They weren’t just putting out SEO crap to drive traffic. They were creating huge, high content, useful articles that people would bookmark, favorite and share. Which seems to suggest that entrepreneurs are all for high quality – but only when it attracts new readers and grows their list, and at the same time are devoted to making shoddy products as fast as possible.
On the other hand…
Although I think the meme has gone too far, and you should never be “embarrassed” by anything you put out there, there is a standpoint from which I can see this advice being useful to indie authors and artists: many of them obsess about the details, their cover, their website. They spend years polishing, editing, formatting. And while it’s important and it needs to be done, you can do it quickly and without nit-picking or becoming mired in the inessential details.
Plus, like anything else, publishing books or art is a learning curve, which means – if you’re doing it right, you will always feel proud of where you are, but embarrassed when you look back at all the things you did wrong in the past.
My first book was a tragedy. I slaved away. I spent a lot of time and money. I did the best I could and was really excited. It didn’t do well. In retrospect, it was ugly and shoddy and not so good. My second book did a lot better. I hired a designer and formatter. I got things done more quickly and was less attached to it. It did much better, although I know now that my marketing efforts were mostly misplaced (a source of embarrassment, but which I will correct when I launch my next book).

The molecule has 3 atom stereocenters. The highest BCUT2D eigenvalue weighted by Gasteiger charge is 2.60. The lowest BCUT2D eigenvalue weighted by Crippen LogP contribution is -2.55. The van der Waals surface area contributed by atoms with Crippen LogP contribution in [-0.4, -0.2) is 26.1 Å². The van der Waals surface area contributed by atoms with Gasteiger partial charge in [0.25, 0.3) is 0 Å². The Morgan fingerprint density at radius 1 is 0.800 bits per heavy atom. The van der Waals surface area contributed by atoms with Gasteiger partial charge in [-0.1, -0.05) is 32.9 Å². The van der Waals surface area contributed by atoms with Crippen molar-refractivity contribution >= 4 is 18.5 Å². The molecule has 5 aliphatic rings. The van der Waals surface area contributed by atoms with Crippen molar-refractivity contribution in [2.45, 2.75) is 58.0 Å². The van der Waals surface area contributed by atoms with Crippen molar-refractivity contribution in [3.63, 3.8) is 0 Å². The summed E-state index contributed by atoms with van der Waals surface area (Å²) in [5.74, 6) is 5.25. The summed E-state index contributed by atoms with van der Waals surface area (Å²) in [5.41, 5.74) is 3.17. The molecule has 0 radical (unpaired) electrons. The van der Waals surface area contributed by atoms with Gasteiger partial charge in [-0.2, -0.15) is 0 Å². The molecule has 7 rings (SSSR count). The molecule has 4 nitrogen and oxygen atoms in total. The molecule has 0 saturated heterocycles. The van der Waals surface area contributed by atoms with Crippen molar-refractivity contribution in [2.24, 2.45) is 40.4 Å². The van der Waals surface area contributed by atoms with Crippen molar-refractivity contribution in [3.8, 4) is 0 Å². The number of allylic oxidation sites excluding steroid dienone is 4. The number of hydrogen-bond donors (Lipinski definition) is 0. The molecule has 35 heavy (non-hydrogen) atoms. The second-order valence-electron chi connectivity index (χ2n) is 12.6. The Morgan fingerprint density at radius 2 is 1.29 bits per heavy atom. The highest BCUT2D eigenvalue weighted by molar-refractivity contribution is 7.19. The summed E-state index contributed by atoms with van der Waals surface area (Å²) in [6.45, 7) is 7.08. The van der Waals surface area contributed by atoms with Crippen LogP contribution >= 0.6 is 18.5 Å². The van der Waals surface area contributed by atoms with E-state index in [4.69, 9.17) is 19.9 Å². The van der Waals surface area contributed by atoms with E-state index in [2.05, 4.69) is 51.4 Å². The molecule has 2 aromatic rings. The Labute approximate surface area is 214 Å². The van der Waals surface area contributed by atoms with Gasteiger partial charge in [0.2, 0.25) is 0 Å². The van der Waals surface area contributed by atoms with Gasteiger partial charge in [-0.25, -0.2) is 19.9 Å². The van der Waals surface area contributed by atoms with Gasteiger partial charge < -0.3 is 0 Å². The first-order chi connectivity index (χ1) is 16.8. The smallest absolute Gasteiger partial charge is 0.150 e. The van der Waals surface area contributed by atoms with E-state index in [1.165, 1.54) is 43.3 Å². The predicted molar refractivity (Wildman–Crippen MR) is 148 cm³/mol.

I know I know, it’s confusing.
Do you launch, publish or promote before you’re ready? Or do you make it epic, perfect, incredible, life changing?
If your goal is to make more money by selling art or books, I’d point out that quality is no longer any indication of success. Writing something in the right genre with a nice cover will outperform a heart-touching literary novel. There’s room for everybody, and no one right process, and success can take many forms.
Me? I don’t have the answer. But I’m not comfortable putting something out there and charging for it if I don’t feel it’s my best work.
I ship when it’s ready. If it can be better, I keep working. If it needs more skills than I have, I hire someone. If I’ve used every resource in my power, and I believe people will love it, then I ship.